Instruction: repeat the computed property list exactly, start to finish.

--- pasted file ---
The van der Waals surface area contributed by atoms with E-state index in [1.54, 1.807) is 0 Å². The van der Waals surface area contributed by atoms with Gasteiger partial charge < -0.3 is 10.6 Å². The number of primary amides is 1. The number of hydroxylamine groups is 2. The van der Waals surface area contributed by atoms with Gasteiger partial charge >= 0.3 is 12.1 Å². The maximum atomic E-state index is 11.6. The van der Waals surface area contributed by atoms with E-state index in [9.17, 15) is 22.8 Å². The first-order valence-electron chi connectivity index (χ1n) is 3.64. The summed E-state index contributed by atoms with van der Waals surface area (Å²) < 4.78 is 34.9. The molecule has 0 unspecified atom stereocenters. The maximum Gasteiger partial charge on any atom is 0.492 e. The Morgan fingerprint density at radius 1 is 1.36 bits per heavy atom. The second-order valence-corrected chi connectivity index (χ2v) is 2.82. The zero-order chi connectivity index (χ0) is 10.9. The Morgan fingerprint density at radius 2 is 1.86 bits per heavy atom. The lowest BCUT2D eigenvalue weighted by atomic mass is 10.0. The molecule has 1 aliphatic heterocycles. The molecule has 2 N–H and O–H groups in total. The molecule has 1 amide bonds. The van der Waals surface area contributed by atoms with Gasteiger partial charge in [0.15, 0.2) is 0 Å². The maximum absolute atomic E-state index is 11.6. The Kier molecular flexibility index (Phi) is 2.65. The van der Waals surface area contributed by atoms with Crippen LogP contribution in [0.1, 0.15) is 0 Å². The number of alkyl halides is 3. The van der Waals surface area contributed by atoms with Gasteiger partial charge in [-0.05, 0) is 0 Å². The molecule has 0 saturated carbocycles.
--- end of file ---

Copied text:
The van der Waals surface area contributed by atoms with E-state index in [1.54, 1.807) is 0 Å². The van der Waals surface area contributed by atoms with Gasteiger partial charge < -0.3 is 10.6 Å². The number of primary amides is 1. The number of hydroxylamine groups is 2. The van der Waals surface area contributed by atoms with Gasteiger partial charge >= 0.3 is 12.1 Å². The maximum atomic E-state index is 11.6. The van der Waals surface area contributed by atoms with E-state index in [9.17, 15) is 22.8 Å². The first-order valence-electron chi connectivity index (χ1n) is 3.64. The summed E-state index contributed by atoms with van der Waals surface area (Å²) < 4.78 is 34.9. The molecule has 0 unspecified atom stereocenters. The maximum Gasteiger partial charge on any atom is 0.492 e. The Morgan fingerprint density at radius 1 is 1.36 bits per heavy atom. The second-order valence-corrected chi connectivity index (χ2v) is 2.82. The zero-order chi connectivity index (χ0) is 10.9. The Morgan fingerprint density at radius 2 is 1.86 bits per heavy atom. The lowest BCUT2D eigenvalue weighted by atomic mass is 10.0. The molecule has 1 aliphatic heterocycles. The molecule has 2 N–H and O–H groups in total. The molecule has 1 amide bonds. The van der Waals surface area contributed by atoms with Gasteiger partial charge in [0.15, 0.2) is 0 Å². The maximum absolute atomic E-state index is 11.6. The Kier molecular flexibility index (Phi) is 2.65. The van der Waals surface area contributed by atoms with Crippen LogP contribution in [0.1, 0.15) is 0 Å². The number of alkyl halides is 3. The van der Waals surface area contributed by atoms with Gasteiger partial charge in [-0.05, 0) is 0 Å². The molecule has 0 saturated carbocycles.